Last updated on February 3rd, 2017
There are two completely different symptoms that many people confusingly report using the same language so it’s important to make sure you are looking at the right article. If when you say the washer is not spinning you mean (as many do) that the drum is not revolving on any part of the cycle then you need a different article – washing machine drum not turning. If you are investigating a washer where the drum is turning normally on wash and rinses but it’s just not doing the fast spin at the end of the cycle then continue with this article.
Not spinning at the end of cycle
The first thing to check is the wash load. Modern washing machines have built in out of balance protection and will refuse to spin out of balanced loads to protect against serious damage. The worst loads for this problem are single items which are heavy when wet, or small loads, particularly if they have a single heavy item amongst them.
Therefore there is always a possibility there isn’t an actual fault. A quick check would be to see if the washer spins with no load in, or with a totally different (fuller more balanced) load. If it does, check this article carefully to understand this problem – Washing machine wont spin just one item or very small loads
Not spinning because it can’t drain the water properly
Is it pumping out the water properly?
A washing machine will also refuse to do a fast spin if it isn't draining the water, either at all, or just not fully within the set time allowed due to a partial obstruction. However, don't start suspecting a pump problem unless it's obvious that the washing machine isn't draining the water out properly and leaving quite a lot inside. Don’t mix up the amount of water that will naturally be left inside because the washer hasn’t spun with the amount caused by not having pumped it out properly.
If you suspect a pumping out fault follow this article – Washing machine won't empty water
Not spinning due to pressure system fault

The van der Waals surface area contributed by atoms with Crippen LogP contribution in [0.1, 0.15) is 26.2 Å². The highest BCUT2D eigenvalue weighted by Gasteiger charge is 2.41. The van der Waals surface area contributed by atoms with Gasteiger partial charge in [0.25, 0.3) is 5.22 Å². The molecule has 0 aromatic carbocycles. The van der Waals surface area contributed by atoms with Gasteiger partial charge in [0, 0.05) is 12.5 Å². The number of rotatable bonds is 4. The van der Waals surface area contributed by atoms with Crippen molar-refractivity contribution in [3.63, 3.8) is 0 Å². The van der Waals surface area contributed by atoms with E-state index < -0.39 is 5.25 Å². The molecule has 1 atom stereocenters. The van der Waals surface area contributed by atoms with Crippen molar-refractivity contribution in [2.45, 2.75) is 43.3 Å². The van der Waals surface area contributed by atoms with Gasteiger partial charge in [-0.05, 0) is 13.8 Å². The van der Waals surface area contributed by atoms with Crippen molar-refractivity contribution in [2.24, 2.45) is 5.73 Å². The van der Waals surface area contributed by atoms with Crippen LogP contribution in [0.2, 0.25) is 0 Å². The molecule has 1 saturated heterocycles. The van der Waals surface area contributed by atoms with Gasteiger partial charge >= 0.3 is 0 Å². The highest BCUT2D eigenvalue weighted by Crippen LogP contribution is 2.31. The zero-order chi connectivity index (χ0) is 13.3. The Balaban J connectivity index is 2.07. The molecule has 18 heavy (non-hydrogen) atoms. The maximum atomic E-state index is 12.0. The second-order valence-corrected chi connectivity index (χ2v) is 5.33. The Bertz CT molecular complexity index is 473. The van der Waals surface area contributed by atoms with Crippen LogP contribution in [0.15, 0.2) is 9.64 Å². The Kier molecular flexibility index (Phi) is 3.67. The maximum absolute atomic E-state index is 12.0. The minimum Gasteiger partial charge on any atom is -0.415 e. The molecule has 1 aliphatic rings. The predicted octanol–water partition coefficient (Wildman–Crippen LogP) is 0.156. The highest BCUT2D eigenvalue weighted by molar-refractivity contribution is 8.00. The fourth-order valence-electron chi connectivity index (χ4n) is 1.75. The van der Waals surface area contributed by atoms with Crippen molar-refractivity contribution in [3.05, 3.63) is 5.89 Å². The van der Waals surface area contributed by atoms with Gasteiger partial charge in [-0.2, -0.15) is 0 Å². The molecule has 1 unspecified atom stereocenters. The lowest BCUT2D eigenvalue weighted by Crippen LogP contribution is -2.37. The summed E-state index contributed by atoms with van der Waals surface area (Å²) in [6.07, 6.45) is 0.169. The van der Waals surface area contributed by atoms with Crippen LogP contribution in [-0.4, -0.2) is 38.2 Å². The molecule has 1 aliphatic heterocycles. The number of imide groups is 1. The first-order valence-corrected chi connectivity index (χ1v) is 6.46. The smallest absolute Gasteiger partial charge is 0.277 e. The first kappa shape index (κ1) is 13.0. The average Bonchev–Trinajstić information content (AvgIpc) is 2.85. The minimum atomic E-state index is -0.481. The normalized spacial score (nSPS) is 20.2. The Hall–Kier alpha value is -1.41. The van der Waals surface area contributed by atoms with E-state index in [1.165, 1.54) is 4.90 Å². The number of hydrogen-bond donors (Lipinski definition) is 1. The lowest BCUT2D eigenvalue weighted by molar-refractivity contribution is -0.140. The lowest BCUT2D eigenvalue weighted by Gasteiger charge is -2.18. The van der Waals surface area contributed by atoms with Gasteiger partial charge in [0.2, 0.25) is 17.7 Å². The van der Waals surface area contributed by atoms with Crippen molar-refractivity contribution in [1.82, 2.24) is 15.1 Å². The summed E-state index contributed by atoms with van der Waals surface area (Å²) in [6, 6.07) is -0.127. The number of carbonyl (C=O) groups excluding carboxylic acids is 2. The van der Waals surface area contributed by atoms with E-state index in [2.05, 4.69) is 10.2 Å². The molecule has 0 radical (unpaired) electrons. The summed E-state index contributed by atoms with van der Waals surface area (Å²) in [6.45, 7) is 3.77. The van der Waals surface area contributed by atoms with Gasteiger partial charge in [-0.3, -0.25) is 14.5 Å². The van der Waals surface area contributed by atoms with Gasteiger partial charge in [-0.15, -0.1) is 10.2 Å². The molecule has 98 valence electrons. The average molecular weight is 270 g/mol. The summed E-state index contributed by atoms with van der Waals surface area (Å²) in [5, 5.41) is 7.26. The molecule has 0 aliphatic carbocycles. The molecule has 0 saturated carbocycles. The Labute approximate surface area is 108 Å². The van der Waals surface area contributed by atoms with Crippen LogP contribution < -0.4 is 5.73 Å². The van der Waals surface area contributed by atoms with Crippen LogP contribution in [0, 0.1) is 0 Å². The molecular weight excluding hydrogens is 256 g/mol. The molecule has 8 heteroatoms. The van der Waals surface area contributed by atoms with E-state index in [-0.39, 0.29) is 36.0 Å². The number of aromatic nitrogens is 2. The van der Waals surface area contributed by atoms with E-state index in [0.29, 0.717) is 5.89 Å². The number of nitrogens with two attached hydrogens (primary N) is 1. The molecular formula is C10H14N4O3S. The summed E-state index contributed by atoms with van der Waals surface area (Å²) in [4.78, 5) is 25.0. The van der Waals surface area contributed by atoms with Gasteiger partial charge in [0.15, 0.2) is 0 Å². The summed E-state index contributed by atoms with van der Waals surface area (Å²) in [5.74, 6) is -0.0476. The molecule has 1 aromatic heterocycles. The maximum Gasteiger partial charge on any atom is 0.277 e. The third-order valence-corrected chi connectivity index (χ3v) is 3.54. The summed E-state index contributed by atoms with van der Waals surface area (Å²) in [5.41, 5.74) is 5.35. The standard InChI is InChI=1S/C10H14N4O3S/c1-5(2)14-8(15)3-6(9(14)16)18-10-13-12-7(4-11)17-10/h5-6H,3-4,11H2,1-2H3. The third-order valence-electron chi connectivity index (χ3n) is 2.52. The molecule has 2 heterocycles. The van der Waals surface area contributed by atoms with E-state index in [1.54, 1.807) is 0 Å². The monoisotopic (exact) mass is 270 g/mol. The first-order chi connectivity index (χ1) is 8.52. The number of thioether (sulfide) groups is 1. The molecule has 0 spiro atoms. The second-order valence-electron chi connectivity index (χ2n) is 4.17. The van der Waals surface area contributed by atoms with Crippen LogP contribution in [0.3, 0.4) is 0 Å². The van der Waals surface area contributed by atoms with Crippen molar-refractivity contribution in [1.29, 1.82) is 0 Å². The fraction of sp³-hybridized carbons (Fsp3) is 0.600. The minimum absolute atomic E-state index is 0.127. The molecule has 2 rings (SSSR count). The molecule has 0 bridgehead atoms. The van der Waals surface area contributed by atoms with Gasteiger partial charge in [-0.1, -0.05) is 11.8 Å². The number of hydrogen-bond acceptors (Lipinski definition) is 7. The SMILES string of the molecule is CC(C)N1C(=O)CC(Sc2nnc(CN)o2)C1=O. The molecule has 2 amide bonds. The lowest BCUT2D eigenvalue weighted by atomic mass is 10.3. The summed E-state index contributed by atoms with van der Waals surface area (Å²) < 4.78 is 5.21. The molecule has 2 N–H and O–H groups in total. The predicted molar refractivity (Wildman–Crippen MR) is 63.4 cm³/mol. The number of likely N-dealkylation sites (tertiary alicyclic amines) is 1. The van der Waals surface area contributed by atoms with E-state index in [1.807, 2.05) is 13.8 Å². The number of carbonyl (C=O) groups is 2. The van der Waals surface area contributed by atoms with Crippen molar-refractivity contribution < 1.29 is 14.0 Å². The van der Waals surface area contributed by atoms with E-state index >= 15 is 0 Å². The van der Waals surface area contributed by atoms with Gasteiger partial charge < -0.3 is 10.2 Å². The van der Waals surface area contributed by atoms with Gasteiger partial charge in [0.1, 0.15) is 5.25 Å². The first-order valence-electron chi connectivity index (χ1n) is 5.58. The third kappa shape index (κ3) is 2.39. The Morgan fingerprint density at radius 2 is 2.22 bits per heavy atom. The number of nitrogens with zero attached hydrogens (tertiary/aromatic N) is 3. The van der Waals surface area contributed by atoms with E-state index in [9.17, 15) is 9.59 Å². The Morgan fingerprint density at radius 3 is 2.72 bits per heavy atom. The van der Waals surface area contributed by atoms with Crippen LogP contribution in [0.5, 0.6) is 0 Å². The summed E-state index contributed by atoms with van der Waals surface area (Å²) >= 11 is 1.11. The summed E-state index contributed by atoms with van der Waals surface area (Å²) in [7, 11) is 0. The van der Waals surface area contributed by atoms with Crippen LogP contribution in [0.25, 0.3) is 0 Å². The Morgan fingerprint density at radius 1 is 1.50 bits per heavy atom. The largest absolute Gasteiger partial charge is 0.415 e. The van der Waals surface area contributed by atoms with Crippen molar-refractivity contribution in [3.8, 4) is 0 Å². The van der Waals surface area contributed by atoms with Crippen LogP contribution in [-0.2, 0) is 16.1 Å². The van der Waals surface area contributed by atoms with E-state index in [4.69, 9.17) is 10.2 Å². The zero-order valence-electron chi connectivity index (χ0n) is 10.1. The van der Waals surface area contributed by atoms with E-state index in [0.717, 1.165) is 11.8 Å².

Maybe it just thinks it isn’t draining water because it’s not getting the “water has now gone” signal.
The washing machine knows water has been successfully pumped away when the pressure system tells it. A faulty pressure switch or (more commonly) a blockage, can stop the signal being sent, so the washer refuses to spin. It will often do the slow turning at the beginning where it distributes the laundry, then just click and stop.
To understand how a washing machine controls water levels and knows when the water has drained away see this article – How washing machines control water levels (there are links in the article to common pressure system faults and DIY repair help).
Not spinning because motor is faulty or belt slipping
It is possible for a worn motor (or more commonly worn carbon brushes) to cause it to struggle to get up to spin speed but manage to turn the drum on wash and rinse. Normally such a fault would also cause problems on wash and rinse so it’s not too likely. However, if when it gets to the spin cycle the motor appears to attempt a spin but makes a strange grating or crackling noise and sounds half hearted (maybe fluctuates up and down in speed) there could be a fault on the motor. If the motor is sparking a lot you can suspect the brushes but if it is not sparking excessively it could be an issue on the PCB or a connection fault – get an engineer in. The most common issue with motors is worn carbon brushes (How do I know if I need to fit new carbon brushes?).
If a drive belt is worn it could be slipping. It’s not so common these days but should be easily observed with the back panel off if this is what is happening.
If the water is being pumped out OK, and it doesn't appear to be an out of balanced load, then proper fault finding is necessary, which really needs the use of a continuity test meter and proper knowledge of washing machine repairs. If it isn’t caused by any of the faults described above it only really leaves faults on the main PCB (or module), connection faults, motor faults etc. It would be unwise to start buying parts speculatively, which could easily prove an expensive mistake.
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